Some Republicans are also optimistic about the chances of approving legislation to overhaul the nation’s immigration system.

Rep. Cathy McMorris Rodgers (R-Wash.) says immigration reform is "a priority" for the GOP. (Photo: Rodgers' office)
Rep. Cathy McMorris Rodgers (Photo: Rodgers’ office)

Rep. Cathy McMorris Rodgers, chairwoman of the House Republican Conference, told Univision’s “Al Punto” earlier this month that she is “still hopeful” about the prospects of approving immigration reform legislation this year.

“The Speaker over the last few weeks has continued to talk about the importance of the House moving forward on immigration reform,” she said. “I believe that we have a window here between now and the end of the year and that this is a priority.”

“We must pass immigration reform,” she added.

Rep. Mario Diaz-Balart (R-Fla.) is among the handful of House Republicans who have long supported immigration reform. He was part of a bipartisan group that, before collapsing a few weeks ago, was crafting legislation to overhaul the nation’s immigration system.

Most recently, he has been working with a few Republicans to craft a bill that would increase border security and allow undocumented immigrants to apply for legal status, the Los Angeles Times reported. According to the daily newspaper, Balart is hopeful about the bill’s prospects.

“There’s a lot of folks here who have been working and feel cautiously optimistic,” Diaz-Balart said of the immigration effort in the House, following the vote on the Senate deal Wednesday night.

Labrador: Immigration reform ‘not going to happen this year’

But not all Republicans are optimistic about the prospects of immigration reform.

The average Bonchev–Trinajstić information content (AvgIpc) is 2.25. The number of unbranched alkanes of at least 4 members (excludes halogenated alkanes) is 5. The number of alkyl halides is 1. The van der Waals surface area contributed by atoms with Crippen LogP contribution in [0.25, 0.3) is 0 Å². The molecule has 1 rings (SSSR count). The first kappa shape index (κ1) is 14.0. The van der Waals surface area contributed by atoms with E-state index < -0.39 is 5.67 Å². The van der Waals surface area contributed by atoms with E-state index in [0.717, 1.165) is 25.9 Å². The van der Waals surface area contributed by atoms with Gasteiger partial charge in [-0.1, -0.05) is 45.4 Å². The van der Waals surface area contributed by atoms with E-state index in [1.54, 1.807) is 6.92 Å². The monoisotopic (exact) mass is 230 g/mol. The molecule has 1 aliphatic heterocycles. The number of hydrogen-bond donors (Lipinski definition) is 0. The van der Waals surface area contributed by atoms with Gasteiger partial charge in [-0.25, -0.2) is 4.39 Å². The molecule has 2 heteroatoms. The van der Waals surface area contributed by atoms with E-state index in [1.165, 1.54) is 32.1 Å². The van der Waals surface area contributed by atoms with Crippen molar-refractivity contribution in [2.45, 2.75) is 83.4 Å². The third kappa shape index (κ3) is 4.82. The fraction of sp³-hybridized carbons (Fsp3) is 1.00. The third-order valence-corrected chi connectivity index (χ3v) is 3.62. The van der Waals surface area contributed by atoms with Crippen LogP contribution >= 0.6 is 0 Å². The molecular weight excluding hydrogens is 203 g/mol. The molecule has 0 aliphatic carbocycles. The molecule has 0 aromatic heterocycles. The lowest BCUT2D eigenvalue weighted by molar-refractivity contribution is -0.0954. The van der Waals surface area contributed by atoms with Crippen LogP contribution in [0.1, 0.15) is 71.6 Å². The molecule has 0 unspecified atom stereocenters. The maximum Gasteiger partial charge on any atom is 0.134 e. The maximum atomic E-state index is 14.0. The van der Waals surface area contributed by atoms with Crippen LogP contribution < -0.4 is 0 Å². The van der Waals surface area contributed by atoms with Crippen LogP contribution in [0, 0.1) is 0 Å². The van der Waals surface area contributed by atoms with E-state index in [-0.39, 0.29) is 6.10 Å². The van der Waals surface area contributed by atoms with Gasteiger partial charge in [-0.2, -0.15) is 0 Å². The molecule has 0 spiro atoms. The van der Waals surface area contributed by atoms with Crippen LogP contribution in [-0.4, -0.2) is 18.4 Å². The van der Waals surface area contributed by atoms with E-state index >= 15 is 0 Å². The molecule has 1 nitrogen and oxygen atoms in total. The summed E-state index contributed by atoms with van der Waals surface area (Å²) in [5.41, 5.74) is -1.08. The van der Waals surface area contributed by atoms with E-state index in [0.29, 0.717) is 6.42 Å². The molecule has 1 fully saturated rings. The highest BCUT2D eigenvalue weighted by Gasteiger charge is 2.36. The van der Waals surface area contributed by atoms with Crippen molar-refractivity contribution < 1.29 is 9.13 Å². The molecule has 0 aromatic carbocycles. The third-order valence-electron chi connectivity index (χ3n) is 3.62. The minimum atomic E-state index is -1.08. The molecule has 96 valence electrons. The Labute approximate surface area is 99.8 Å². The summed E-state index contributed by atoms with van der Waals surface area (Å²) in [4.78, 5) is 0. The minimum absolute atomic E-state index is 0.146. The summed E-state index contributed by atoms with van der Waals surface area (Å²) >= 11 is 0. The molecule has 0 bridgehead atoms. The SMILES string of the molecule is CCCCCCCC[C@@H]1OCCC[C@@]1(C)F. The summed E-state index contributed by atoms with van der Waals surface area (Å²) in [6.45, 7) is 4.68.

Rep. Raul Labrador (R-Idaho), who was once a member of the bipartisan group with Balart, now doubts any immigration bills will pass in the House.

“It’s not going to happen this year,” Labrador said Wednesday night on the House floor. “After the way the president acted over the last two or three weeks where he would refuse to talk to the speaker of the House … they’re not going to get immigration reform. It’s done.”

Immigration reform supporter rallies.
In July, his activists called on the GOP to support immigration reform. (VOXXI/Griselda Nevarez)

At a gathering of conservatives on Wednesday, Labrador also said it would be “crazy” and “a very big mistake” for the House Republican leadership to negotiate with Obama on immigration reform.

Labrador’s comments offer little hope for bipartisan collaboration on an immigration reform bill Democrats introduced earlier this month. As of Thursday, all of the bill’s 183 sponsors were Democrats and none were Republicans, something that the Congressional Hispanic Caucus is hoping will change.

“The time is now for House Republicans to stand up and join House Democrats to enact comprehensive immigration reform that upholds our basic principles: to secure our borders, protect our workers, unite families, and offer hardworking immigrants an earned pathway to citizenship,” CHC members stated Thursday.